Direct3D 11 introduces a new kind of shader called a Compute Shader. A compute shader is invoked as a regular array of threads. The threads are divided into groups. Each group has 32KB of memory shared among the threads in the group. Thus the threads can use partial results computed by other threads in the same group, improving performance. Threads can also perform random-access reads and writes to graphics resources such as textures, vertex arrays or render targets. These memory accesses are unordered, although various synchronization instructions exist to impose ordering when needed.

Pixel shaders can also perform random-access (unordered) writes. This allows them to write data structures such as linked lists that can then be processed by a compute shader, or vice-versa (pixel shaders have always had the ability to perform random access reads via texture lookups).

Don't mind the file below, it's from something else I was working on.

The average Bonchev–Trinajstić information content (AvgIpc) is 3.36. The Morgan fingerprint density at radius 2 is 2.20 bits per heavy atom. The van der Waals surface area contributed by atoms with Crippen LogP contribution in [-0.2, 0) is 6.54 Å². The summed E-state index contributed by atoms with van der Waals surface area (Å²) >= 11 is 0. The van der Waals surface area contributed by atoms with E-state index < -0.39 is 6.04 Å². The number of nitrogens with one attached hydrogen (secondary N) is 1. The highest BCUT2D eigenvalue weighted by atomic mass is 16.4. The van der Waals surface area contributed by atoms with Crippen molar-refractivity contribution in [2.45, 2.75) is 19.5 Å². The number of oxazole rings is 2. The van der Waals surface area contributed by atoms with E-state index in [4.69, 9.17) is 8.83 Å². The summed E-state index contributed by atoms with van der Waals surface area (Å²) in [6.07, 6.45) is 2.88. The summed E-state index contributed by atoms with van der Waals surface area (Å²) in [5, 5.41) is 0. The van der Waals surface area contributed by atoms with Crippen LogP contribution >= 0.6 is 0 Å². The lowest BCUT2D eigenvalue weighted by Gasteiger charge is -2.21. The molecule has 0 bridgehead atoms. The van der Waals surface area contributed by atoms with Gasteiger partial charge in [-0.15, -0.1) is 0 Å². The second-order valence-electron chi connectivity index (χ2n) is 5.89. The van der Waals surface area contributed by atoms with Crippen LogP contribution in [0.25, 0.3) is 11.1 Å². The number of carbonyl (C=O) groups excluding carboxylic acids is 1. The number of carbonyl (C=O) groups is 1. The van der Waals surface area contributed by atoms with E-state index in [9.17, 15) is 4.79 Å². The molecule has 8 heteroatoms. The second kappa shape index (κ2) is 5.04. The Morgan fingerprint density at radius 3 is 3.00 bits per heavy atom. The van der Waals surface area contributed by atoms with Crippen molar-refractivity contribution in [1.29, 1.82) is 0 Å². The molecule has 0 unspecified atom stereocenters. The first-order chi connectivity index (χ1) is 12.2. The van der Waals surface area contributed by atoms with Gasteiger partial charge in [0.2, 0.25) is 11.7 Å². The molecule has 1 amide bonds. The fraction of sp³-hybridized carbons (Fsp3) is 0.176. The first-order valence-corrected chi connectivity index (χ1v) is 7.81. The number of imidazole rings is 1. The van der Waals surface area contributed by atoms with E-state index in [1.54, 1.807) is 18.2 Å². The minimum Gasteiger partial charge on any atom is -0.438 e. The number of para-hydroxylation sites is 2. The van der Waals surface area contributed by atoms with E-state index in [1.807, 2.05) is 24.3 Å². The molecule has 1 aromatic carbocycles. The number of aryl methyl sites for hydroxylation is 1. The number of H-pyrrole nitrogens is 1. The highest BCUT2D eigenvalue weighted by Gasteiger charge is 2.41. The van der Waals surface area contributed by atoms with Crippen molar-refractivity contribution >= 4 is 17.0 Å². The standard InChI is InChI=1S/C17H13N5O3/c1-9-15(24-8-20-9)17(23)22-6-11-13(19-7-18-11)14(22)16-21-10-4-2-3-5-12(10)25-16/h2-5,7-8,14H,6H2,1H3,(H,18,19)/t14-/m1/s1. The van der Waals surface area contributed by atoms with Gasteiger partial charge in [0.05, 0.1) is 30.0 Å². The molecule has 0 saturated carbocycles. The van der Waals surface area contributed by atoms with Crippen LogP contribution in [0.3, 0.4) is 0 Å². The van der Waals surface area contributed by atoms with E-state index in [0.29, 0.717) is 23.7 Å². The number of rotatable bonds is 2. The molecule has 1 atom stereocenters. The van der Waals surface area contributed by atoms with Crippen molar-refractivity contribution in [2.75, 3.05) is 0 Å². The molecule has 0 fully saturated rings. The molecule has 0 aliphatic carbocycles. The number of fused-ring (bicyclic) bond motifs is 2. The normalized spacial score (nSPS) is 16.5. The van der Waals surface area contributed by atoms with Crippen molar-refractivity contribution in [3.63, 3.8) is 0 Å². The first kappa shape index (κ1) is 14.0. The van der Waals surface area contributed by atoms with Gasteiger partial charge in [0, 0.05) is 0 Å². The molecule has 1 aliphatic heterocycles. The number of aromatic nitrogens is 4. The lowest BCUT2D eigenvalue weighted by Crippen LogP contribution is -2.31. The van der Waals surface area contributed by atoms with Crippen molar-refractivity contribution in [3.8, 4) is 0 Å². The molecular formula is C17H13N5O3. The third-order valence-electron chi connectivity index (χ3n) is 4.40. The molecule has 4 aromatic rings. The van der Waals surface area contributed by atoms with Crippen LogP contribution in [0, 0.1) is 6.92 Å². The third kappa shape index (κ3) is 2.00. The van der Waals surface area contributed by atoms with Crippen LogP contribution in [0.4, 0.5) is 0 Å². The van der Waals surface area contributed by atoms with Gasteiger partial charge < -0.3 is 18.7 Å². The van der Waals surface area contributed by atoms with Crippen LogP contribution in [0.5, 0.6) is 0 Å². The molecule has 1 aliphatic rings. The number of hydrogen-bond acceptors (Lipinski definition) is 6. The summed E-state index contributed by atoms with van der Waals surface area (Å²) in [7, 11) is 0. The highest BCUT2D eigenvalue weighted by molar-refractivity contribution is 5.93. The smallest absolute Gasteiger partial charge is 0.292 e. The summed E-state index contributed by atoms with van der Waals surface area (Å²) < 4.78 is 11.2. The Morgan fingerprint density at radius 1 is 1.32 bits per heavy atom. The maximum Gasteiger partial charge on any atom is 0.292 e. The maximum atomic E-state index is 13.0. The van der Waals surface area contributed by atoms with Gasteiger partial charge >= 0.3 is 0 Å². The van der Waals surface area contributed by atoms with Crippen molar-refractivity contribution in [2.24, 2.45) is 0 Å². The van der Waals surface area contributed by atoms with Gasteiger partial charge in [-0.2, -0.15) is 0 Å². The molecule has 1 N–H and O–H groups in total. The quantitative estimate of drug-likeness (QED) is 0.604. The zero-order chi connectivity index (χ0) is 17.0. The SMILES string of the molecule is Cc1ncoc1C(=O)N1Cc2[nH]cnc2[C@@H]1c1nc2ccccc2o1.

Several examples of compute shaders were shown at Gamefest, performing post-process operations such as finding the average luminance of a render target, or computing a luminance histogram (both used in tone mapping). For these operations, a 2X speedup was quoted over the best performance possible using pixel shaders.

Compute shaders can also perform operations such as computing summed-area tables and fast-Fourier transforms significantly faster than traditional GPU methods. Microsoft is looking into providing library functions to perform such operations.

Microsoft speculated that algorithms such as A-buffer rendering and ray tracing could also be performed efficiently, but they don’t have any hard performance numbers for those.